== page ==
Abduction by a parent is considered a crime against the child when he or she is kidnapped from custodial parents. Although some parents claim they are taking the child to protect him or her from further abuse, many abduct their children out of anger over a custodial arrangement ordered by the court. These children may be placed at great risk both physically and emotionally. Frequently, a lack of finances to support the child and a constant change in living conditions leave the child emotionally scarred. Abduction by strangers is less common, but when it occurs, the child's chance for survival is significantly lowered.
(Portions of the preceding section excerpted from a National Center for Victims of Crime grant project, funded by the Office for Juvenile Justice Delinquency and Prevention Programs, 1992-1994.)
In 1998, there were an estimated 749,100 missing juveniles reported to the police and entered into the FBI's National Crime Information Center (NCIC 1999, 1).
The link between missing and sexually exploited children is a strong one. For example, from July 1980 through February 1984, the police/social work team of the Louisville/Jefferson County Exploited and Missing Child Unit (EMCU) in Kentucky investigated approximately 1,400 cases of children suspected of being victims of sexual exploitation. A full 54 percent (756) of the children were found to be victims and an additional 31 percent (434) of the children were considered probable victims (NCMEC 1992a).
Sexual victimization of these homeless children occurs in every state. Outreach workers in New York City estimate that children as young as eight years old are forced to prostitute themselves for money, affection, and drugs. Some children are held in virtual bondage. They have multiple sex partners on a daily basis and are bought and sold by exploiters (NCMEC 1992b).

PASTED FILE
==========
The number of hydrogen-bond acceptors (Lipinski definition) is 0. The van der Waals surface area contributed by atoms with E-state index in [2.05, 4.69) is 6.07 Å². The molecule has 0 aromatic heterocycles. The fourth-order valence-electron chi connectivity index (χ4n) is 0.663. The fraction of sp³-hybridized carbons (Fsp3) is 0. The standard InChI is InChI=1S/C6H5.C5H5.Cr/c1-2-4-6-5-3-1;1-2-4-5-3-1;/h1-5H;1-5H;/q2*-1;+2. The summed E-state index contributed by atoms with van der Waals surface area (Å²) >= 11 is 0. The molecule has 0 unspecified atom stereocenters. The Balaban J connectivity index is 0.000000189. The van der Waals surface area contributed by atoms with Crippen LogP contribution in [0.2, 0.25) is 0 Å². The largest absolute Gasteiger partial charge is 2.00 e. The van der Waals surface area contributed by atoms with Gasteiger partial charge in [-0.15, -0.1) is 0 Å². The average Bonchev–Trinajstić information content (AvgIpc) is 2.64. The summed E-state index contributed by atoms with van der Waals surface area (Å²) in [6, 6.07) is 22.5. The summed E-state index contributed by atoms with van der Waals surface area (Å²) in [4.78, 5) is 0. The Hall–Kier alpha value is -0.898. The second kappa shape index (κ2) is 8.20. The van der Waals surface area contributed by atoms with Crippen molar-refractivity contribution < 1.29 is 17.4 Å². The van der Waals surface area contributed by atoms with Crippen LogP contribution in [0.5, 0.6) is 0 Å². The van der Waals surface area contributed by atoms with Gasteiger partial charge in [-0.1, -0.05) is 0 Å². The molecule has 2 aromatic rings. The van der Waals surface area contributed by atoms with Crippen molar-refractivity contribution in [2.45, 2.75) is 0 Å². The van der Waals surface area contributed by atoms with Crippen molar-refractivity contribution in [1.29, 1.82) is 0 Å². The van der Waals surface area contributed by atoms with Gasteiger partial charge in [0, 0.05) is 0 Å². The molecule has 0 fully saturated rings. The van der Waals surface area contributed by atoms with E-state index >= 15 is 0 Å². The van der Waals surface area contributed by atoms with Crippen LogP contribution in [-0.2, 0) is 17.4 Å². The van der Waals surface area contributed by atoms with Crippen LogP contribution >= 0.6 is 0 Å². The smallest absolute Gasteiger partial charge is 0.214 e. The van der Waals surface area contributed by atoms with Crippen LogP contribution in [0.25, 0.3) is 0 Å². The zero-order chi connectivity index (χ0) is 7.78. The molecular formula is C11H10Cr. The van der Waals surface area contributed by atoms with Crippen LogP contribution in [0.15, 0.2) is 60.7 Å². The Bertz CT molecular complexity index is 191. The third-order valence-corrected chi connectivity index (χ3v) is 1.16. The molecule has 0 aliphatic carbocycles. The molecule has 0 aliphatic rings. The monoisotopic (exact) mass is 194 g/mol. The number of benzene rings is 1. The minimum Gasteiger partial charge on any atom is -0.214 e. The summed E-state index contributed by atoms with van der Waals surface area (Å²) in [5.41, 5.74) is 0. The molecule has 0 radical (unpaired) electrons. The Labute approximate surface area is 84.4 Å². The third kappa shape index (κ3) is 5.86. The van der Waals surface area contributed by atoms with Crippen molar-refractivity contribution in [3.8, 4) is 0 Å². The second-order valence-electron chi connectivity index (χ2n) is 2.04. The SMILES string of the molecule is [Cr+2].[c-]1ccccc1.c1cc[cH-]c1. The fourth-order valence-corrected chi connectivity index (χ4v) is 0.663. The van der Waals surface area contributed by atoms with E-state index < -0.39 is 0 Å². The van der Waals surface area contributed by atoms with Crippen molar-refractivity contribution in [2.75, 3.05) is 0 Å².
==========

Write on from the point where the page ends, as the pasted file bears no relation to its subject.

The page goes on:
Sexual exploitation has been defined in a number of ways, but in this chapter, the term means the use of a minor under the age of eighteen for sexual purposes by an older person in any or all of three ways:
Child sexual exploitation cases raise unique issues that are not anticipated in existing child sexual abuse protocols. These cases tend to feature the additional complexities of concurrent federal and state jurisdiction, and many (especially cases of child prostitution) involve a particularly challenging group of victims.
The investigation and prosecution of cases involving sexual exploitation of children and youth can raise complex problems for criminal justice agencies:
Criminal justice agencies and victim service providers must recognize and attend to the needs of sexually exploited children and youth. These victims are subject to serious short- and long-term consequences that can impair their physical and mental health and inhibit them from cooperating in the investigation. Many exploited youth suffer from having been manipulated rather than explicitly coerced into these activities. As a result, they may feel responsible for, or at least complicit in, the sexual behaviors. Young victims of pornography have lost control over images of themselves in print, on film, or in computer memories. These images may surface to haunt them at any time in their lives (EDC 1995).